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How Intel does it, coupling finance to the technology and manufacturing side of the story . . . with Andy Bryant

 Andy Bryant     Intel Corporation
  9727      Aug 19, 2010
Summary: While done just over 5 years before the 50th Anniversary of Moore's Law, many of this interview's insights into the semiconductor business model are timeless. Andy Bryant's insights here are a perfect pair to the interview that will follow it: to be released on the anniversary: April 19, 2015.

There’s an old saying of Gordon Moore’s “you’ll never save your way out of a downturn” that Intel follows fervently. Technology is like racing: if you carry more speed in the turns, you’ll exit into the straights going faster and carry that speed advantage down the straight. Saving is like braking through the turn, it just slows you down. Every technologist knows this. But financial people are often more cautious, causing companies to go just a little slower each lap until they ultimately fall behind. Intel always has been run by technologists. But that changed when Paul Otellini became CEO and now Andy Bryant is Executive Vice President of Technology, Manufacturing and Enterprise Services and Chief Administrative Officer.

I’m pleased to say that in this interview with Andy Bryant you’ll see he is as much a believer in investing in technology as any technologist. He is quite the student of Moore’s Law and what it means to Intel’s business strategy. We talk about the changes he envisions at TMG and how they will invest to power into what will be a new era of growth opportunities. He discusses why it’s important to move ahead with 32nm HiK Metal Gate, even in a recession. We talk about the changes Intel’s been making in its chip fabs to increase factory output, as well as how they do capacity planning and the cost of erring on the side of too much capacity versus too little.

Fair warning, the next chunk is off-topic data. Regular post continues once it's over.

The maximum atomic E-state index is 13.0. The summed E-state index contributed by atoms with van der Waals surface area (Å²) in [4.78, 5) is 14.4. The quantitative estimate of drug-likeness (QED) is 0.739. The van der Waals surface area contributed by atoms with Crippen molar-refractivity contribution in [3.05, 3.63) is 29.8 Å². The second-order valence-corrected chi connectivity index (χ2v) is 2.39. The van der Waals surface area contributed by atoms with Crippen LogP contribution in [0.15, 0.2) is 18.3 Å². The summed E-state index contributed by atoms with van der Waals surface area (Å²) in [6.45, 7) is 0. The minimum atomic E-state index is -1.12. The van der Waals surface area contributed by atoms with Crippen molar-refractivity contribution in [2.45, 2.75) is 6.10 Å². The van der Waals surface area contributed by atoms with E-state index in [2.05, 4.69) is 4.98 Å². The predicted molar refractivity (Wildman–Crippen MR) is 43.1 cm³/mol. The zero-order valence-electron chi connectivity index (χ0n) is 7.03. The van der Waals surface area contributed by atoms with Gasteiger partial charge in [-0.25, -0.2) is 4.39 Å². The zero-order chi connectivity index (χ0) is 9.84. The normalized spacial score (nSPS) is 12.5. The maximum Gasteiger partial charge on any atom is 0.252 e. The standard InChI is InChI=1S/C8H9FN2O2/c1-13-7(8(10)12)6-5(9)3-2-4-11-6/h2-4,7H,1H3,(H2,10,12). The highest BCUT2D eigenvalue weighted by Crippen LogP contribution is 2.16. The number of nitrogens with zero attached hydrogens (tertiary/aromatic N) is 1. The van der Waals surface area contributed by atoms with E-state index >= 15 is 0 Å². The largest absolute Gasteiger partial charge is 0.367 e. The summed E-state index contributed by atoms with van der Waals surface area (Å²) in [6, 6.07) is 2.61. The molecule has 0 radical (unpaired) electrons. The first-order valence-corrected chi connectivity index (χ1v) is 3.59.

Finally we conclude with a discussion on what’s going on in China and what Intel’s doing in China to address this dynamic market.
About weVISION: weVISION is a series of video interviews of visionaries by G Dan Hutcheson, his career spans more than thirty years, in which he became a well-known as a visionary for helping companies make businesses out of technology. This includes hundreds of successful programs involving product development, positioning, and launch in Semiconductor, Technology, Medicine, Energy, Business, High Tech, Environment, Electronics, healthcare and Business divisions.

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